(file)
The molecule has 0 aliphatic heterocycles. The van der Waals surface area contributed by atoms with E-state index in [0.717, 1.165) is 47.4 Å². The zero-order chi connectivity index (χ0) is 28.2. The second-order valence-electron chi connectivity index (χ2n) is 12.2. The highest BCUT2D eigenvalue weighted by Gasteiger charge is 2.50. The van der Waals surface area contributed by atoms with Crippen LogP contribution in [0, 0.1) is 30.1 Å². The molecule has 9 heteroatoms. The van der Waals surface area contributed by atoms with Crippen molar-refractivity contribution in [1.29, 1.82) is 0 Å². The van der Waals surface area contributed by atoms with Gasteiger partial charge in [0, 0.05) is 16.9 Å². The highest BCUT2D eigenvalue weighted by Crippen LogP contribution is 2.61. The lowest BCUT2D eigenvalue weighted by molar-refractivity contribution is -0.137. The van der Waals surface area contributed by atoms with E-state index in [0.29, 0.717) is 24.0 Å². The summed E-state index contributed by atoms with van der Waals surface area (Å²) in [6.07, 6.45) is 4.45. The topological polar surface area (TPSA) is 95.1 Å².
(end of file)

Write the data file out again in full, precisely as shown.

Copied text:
The molecule has 0 aliphatic heterocycles. The van der Waals surface area contributed by atoms with E-state index in [0.717, 1.165) is 47.4 Å². The zero-order chi connectivity index (χ0) is 28.2. The second-order valence-electron chi connectivity index (χ2n) is 12.2. The highest BCUT2D eigenvalue weighted by Gasteiger charge is 2.50. The van der Waals surface area contributed by atoms with Crippen LogP contribution in [0, 0.1) is 30.1 Å². The molecule has 9 heteroatoms. The van der Waals surface area contributed by atoms with Crippen molar-refractivity contribution in [1.29, 1.82) is 0 Å². The van der Waals surface area contributed by atoms with Gasteiger partial charge in [0, 0.05) is 16.9 Å². The highest BCUT2D eigenvalue weighted by Crippen LogP contribution is 2.61. The lowest BCUT2D eigenvalue weighted by molar-refractivity contribution is -0.137. The van der Waals surface area contributed by atoms with E-state index in [0.29, 0.717) is 24.0 Å². The summed E-state index contributed by atoms with van der Waals surface area (Å²) in [6.07, 6.45) is 4.45. The topological polar surface area (TPSA) is 95.1 Å².